To see a KTM or a Yamaha in such a club, that’s not a big deal, you would expect those guys to be out there. But a Ducati? If the Multistrada Enduro was not enough of a surprise, not only for the bike itself, but for the positive reviews it has been receiving, now we have rumors of a new dirt-oriented Ducati motorcycle of the Scrambler Ducati variety.
As posted here before, it seems more like an enduro oriented version of the Scrambler, a bike with actual capability for off pavement riding and travel, and likely with the 80occ L-twin motor. Some claim or want the 1,100cc motor on this bike, to me, it makes most sense to have it with the Scrambler, 803cc motor, and be it a bike squarely directed at the sparse mid-size adventure market. Overall, it seems, Ducati is diving head first into the adventure world.
Let’s be reminded, Ducati has tried their wheels on dirt and sand and managed to win. Those were the days of the Cagiva, with the Ducati L-Twin motor, and their days under the sun, winning the prestigious Paris-Dakar race.
Then we have the rumors about a Yamaha mid-size Ténéré, with the 700cc parallel twin, 270 degree crank motor. Following the launch of the Africa Twin, which to most was a hit but to some a disappointment when it was learned the bike tipped the scales above the 500lbs mark, this idea of a mid-size Ténéré has become very popular. It would be another candidate for the potential mythical, lighter weight but still adventure capable machine people seem to want.
Yamaha has struggled to make their 1,200cc Ténéré gain the space it deserved in the market as the competent large adventure motorcycle that it is. Its relatively low sale volume is a puzzle coming from a motorcycle that has the name, Ténéré, which has been traditionally associated with winning Dakar, it is a capable round-the-world adventure riding machine. Add to it Yamaha’s reliability and you would expect a winning formula.
Instead bikes sell at discounted prices. The speculation has been that Yamaha fans wanted a lighter weight Ténéré, a bike to replace the single cylinder 660 with a parallel twin motor, similar to the original Ténérés, instead of a 600lbs + machine.
That is, people may have been wanting a mid-size 700cc version of the Ténéré, using the 75 hp parallel twin motor, with the raved 270 degree crankshaft, which is available already in a few other products. This motor has been receiving plenty of positive reviews, and such a bike, built around this light and compact motor, could be the ticket. It could be a serious contender for off pavement riding.
Last but not least, we have KTM’s 800cc parallel twin motor. This has been more than a rumor, as this motor has been on an official announcement from KTM. Although this motor is expected to appear first on street bikes, likely on a 270 degree crankshaft, the real speculation here is whether it will find its way into an adventure motorcycle or not.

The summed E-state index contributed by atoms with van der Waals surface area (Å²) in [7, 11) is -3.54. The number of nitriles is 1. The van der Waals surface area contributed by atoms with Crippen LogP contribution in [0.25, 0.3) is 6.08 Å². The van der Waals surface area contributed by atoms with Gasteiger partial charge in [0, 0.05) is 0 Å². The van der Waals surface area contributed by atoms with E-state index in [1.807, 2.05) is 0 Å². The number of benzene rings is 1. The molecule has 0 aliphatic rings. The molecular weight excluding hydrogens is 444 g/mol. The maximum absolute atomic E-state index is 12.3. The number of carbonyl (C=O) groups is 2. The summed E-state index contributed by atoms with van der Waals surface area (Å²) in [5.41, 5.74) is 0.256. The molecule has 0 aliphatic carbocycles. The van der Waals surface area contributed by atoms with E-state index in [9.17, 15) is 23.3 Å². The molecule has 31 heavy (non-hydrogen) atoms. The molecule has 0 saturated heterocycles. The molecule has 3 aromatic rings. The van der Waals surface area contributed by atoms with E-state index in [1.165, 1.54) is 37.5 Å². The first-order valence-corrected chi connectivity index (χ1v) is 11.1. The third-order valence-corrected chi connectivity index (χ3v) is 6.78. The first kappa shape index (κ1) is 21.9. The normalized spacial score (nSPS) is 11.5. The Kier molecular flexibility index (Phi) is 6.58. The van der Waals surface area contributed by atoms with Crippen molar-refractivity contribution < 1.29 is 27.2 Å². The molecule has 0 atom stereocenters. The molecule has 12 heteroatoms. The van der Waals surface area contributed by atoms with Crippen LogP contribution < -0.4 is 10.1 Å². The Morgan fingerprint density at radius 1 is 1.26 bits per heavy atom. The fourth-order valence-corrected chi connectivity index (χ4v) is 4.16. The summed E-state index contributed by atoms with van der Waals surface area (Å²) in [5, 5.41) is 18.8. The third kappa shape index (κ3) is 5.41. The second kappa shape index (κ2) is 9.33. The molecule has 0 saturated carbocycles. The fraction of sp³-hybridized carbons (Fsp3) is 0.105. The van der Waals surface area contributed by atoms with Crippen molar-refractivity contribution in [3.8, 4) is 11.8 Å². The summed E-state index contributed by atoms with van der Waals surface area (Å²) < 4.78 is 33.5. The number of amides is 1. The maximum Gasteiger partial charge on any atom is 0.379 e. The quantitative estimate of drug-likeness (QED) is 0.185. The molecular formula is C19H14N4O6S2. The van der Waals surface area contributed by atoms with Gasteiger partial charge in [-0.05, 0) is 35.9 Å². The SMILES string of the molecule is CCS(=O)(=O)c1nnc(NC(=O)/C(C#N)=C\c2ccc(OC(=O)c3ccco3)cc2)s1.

KTM used to produce the 950 and then 990cc Adventure motorcycles until a few years ago. Then they moved to the BMW GS world (bikes around 1,200 cc) with their 1190 series. Who didn’t want to try their odds at the most competitive and lucrative portion of the adventure market, right? Full circle, there is the Ducati Multistrada Enduro, the latest entrant to that still growing full size club.
For many, though, the 1190 was a solution to a problem that did not exist, they miss their beloved 950-990 bikes. An 800cc from KTM could be the replacement to the missed V-twins nut on a more compact package using the parallel twin motor, perhaps lighter than the V-twin bikes, but likely rated at the same power as the missed line of V-twins. Perhaps this new bike will be a rally or enduro ready machine. Ready to race, tight? That would be something to almost match their own 700 cc single in dirt performance but beat it in long distance travel comfort and reliability.
Of course, we have had the BMW F800GS for many years already, and it has been quite a successful motorcycle, suffering only evolutionary changes since its launch in 2008. It was the starting point of this segment. And the Triumph Tiger 800 XC and subsequent models, which followed the BMW coming to the market in 2011 have been there fr a while as well. Both these bikes were or still are very popular in the adventure riding world as a lighter alternative to the 1,200 series of bikes. They don’t sell as well as the large bikes, thought.
That’s where these new bikes speculated from Ducati, KTM, and Yamaha seem to fit, hopefully they will be geared to an even lighter end of this spectrum. That is, maybe, just maybe, the time has come when we will finally have more adventure bikes with real enduro aptitude, bikes that will be fun to ride on dirt at speed, my bias, and fit that elusive multi cylinder mid-size gap.
That’s the gap, the gap that has brought to us adaptations to existing bikes to fill that vacant space, such as my own Honda CB500X, with its Rally Raid Level 3 package.
Let’s see if there is a punchline to the KTM, Ducati and Yamaha’s entrance to the mid-size adventure world. Although I really enjoy my CB500X, and it is the bike I actually want to ride when the plan is ride around town and on off pavement adventures, the 25 extra hp that a similar packaged Ducati or Yamaha could deliver is something to pay attention to. An extra 25 hp makes a difference, especially if these new bikes weight the same as the CB500X.
KTM, if tradition is followed, is likely delivering something with a bit more power than 75 hp from its 800 parallel twin motor and certainly will be reasonably light and hopefully with the “ready to race” attitude. Either way, it seems we will have the options we have been wanting and speculating about for several years already.
However, if Ducati delivers something interesting for this segment, that will be the real punchline to this story. It would be an example of real change coming from the unsuspected group of guys.